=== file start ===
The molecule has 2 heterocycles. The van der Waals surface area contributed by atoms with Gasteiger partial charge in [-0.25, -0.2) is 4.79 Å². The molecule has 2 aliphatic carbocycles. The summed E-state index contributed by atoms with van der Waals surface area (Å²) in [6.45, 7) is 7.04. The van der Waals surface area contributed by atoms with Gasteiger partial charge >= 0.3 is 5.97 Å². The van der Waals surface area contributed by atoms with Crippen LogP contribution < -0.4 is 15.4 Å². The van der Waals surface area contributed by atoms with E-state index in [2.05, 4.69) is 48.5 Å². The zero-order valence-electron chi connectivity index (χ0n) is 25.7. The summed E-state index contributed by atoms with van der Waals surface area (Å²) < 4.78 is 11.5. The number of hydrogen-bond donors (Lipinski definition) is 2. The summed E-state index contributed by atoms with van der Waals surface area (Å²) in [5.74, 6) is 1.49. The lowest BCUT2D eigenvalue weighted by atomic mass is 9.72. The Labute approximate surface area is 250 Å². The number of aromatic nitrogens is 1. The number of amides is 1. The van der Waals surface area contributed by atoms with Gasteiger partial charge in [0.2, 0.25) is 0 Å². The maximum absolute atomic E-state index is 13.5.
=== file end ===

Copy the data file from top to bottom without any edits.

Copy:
The molecule has 2 heterocycles. The van der Waals surface area contributed by atoms with Gasteiger partial charge in [-0.25, -0.2) is 4.79 Å². The molecule has 2 aliphatic carbocycles. The summed E-state index contributed by atoms with van der Waals surface area (Å²) in [6.45, 7) is 7.04. The van der Waals surface area contributed by atoms with Gasteiger partial charge >= 0.3 is 5.97 Å². The van der Waals surface area contributed by atoms with Crippen LogP contribution < -0.4 is 15.4 Å². The van der Waals surface area contributed by atoms with E-state index in [2.05, 4.69) is 48.5 Å². The zero-order valence-electron chi connectivity index (χ0n) is 25.7. The summed E-state index contributed by atoms with van der Waals surface area (Å²) < 4.78 is 11.5. The number of hydrogen-bond donors (Lipinski definition) is 2. The summed E-state index contributed by atoms with van der Waals surface area (Å²) in [5.74, 6) is 1.49. The lowest BCUT2D eigenvalue weighted by atomic mass is 9.72. The Labute approximate surface area is 250 Å². The number of aromatic nitrogens is 1. The number of amides is 1. The van der Waals surface area contributed by atoms with Gasteiger partial charge in [0.2, 0.25) is 0 Å². The maximum absolute atomic E-state index is 13.5.